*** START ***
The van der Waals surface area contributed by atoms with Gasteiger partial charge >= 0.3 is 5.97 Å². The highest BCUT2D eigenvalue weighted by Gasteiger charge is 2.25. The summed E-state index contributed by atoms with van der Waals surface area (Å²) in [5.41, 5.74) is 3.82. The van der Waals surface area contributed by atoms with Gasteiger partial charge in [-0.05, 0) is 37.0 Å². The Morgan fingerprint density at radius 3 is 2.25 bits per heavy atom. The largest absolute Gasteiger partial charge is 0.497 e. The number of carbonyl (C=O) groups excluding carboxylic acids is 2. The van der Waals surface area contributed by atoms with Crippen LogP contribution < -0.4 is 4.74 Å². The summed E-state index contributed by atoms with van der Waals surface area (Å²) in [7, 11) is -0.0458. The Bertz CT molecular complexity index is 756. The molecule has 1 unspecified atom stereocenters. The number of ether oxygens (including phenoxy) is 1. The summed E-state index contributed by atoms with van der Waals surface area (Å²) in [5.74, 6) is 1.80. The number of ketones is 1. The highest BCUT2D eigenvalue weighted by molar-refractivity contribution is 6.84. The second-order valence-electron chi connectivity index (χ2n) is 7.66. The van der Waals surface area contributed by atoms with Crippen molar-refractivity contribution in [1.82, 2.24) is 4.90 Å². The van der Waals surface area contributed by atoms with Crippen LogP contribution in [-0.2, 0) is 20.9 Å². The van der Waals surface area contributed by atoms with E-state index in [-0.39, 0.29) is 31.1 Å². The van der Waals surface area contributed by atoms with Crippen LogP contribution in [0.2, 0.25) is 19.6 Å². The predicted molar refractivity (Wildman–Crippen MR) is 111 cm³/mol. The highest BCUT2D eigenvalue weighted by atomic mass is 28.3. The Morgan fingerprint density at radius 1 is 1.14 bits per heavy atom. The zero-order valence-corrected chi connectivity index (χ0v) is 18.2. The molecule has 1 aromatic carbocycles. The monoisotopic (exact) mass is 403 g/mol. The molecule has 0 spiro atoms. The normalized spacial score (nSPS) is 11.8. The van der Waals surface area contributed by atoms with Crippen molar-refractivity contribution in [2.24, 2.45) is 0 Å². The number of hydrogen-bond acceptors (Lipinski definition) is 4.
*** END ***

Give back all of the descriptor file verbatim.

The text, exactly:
The van der Waals surface area contributed by atoms with Gasteiger partial charge >= 0.3 is 5.97 Å². The highest BCUT2D eigenvalue weighted by Gasteiger charge is 2.25. The summed E-state index contributed by atoms with van der Waals surface area (Å²) in [5.41, 5.74) is 3.82. The van der Waals surface area contributed by atoms with Gasteiger partial charge in [-0.05, 0) is 37.0 Å². The Morgan fingerprint density at radius 3 is 2.25 bits per heavy atom. The largest absolute Gasteiger partial charge is 0.497 e. The number of carbonyl (C=O) groups excluding carboxylic acids is 2. The van der Waals surface area contributed by atoms with Crippen LogP contribution < -0.4 is 4.74 Å². The summed E-state index contributed by atoms with van der Waals surface area (Å²) in [7, 11) is -0.0458. The Bertz CT molecular complexity index is 756. The molecule has 1 unspecified atom stereocenters. The number of ether oxygens (including phenoxy) is 1. The summed E-state index contributed by atoms with van der Waals surface area (Å²) in [5.74, 6) is 1.80. The number of ketones is 1. The highest BCUT2D eigenvalue weighted by molar-refractivity contribution is 6.84. The second-order valence-electron chi connectivity index (χ2n) is 7.66. The van der Waals surface area contributed by atoms with Crippen molar-refractivity contribution in [1.82, 2.24) is 4.90 Å². The van der Waals surface area contributed by atoms with Crippen LogP contribution in [-0.2, 0) is 20.9 Å². The van der Waals surface area contributed by atoms with E-state index in [-0.39, 0.29) is 31.1 Å². The van der Waals surface area contributed by atoms with Crippen LogP contribution in [0.2, 0.25) is 19.6 Å². The predicted molar refractivity (Wildman–Crippen MR) is 111 cm³/mol. The highest BCUT2D eigenvalue weighted by atomic mass is 28.3. The Morgan fingerprint density at radius 1 is 1.14 bits per heavy atom. The zero-order valence-corrected chi connectivity index (χ0v) is 18.2. The molecule has 1 aromatic carbocycles. The monoisotopic (exact) mass is 403 g/mol. The molecule has 0 spiro atoms. The normalized spacial score (nSPS) is 11.8. The van der Waals surface area contributed by atoms with Crippen molar-refractivity contribution in [2.24, 2.45) is 0 Å². The number of hydrogen-bond acceptors (Lipinski definition) is 4.